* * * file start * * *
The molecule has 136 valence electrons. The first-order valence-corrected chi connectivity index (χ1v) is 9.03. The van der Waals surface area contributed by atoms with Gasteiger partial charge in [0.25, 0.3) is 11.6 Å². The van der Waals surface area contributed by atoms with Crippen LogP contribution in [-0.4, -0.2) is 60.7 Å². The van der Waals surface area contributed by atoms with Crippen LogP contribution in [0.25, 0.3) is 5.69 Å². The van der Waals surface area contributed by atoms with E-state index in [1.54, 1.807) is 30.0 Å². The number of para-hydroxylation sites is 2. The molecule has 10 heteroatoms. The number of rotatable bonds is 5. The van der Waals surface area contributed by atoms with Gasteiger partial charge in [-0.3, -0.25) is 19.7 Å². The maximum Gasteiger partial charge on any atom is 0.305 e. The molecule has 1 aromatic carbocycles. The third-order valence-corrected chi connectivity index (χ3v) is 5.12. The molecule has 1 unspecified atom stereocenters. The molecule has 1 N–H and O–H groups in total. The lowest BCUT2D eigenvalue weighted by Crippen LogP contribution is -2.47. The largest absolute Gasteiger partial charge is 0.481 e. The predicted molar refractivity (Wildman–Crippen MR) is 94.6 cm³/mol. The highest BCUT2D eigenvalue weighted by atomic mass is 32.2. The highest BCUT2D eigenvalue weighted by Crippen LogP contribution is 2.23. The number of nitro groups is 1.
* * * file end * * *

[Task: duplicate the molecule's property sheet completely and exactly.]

The molecule has 136 valence electrons. The first-order valence-corrected chi connectivity index (χ1v) is 9.03. The van der Waals surface area contributed by atoms with Gasteiger partial charge in [0.25, 0.3) is 11.6 Å². The van der Waals surface area contributed by atoms with Crippen LogP contribution in [-0.4, -0.2) is 60.7 Å². The van der Waals surface area contributed by atoms with Crippen LogP contribution in [0.25, 0.3) is 5.69 Å². The van der Waals surface area contributed by atoms with E-state index in [1.54, 1.807) is 30.0 Å². The number of para-hydroxylation sites is 2. The molecule has 10 heteroatoms. The number of rotatable bonds is 5. The van der Waals surface area contributed by atoms with Gasteiger partial charge in [-0.3, -0.25) is 19.7 Å². The maximum Gasteiger partial charge on any atom is 0.305 e. The molecule has 1 aromatic carbocycles. The third-order valence-corrected chi connectivity index (χ3v) is 5.12. The molecule has 1 unspecified atom stereocenters. The molecule has 1 N–H and O–H groups in total. The lowest BCUT2D eigenvalue weighted by Crippen LogP contribution is -2.47. The largest absolute Gasteiger partial charge is 0.481 e. The predicted molar refractivity (Wildman–Crippen MR) is 94.6 cm³/mol. The highest BCUT2D eigenvalue weighted by atomic mass is 32.2. The highest BCUT2D eigenvalue weighted by Crippen LogP contribution is 2.23. The number of nitro groups is 1.